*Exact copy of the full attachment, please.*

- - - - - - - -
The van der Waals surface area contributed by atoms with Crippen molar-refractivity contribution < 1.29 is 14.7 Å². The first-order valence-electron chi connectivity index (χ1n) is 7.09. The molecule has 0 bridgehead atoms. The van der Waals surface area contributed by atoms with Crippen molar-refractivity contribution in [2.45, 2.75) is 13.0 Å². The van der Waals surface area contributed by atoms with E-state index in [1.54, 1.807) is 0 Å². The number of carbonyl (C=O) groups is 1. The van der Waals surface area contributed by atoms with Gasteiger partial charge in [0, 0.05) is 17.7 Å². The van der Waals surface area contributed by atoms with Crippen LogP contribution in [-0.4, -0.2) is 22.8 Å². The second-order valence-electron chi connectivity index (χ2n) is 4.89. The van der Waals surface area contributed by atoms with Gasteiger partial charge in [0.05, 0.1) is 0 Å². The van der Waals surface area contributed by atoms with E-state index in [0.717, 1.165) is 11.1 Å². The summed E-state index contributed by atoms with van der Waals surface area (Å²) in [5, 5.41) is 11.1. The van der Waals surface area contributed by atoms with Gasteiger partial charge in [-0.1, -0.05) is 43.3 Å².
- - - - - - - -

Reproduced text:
The van der Waals surface area contributed by atoms with Crippen molar-refractivity contribution < 1.29 is 14.7 Å². The first-order valence-electron chi connectivity index (χ1n) is 7.09. The molecule has 0 bridgehead atoms. The van der Waals surface area contributed by atoms with Crippen molar-refractivity contribution in [2.45, 2.75) is 13.0 Å². The van der Waals surface area contributed by atoms with E-state index in [1.54, 1.807) is 0 Å². The number of carbonyl (C=O) groups is 1. The van der Waals surface area contributed by atoms with Gasteiger partial charge in [0, 0.05) is 17.7 Å². The van der Waals surface area contributed by atoms with Crippen LogP contribution in [-0.4, -0.2) is 22.8 Å². The second-order valence-electron chi connectivity index (χ2n) is 4.89. The van der Waals surface area contributed by atoms with Gasteiger partial charge in [0.05, 0.1) is 0 Å². The van der Waals surface area contributed by atoms with E-state index in [0.717, 1.165) is 11.1 Å². The summed E-state index contributed by atoms with van der Waals surface area (Å²) in [5, 5.41) is 11.1. The van der Waals surface area contributed by atoms with Gasteiger partial charge in [-0.1, -0.05) is 43.3 Å².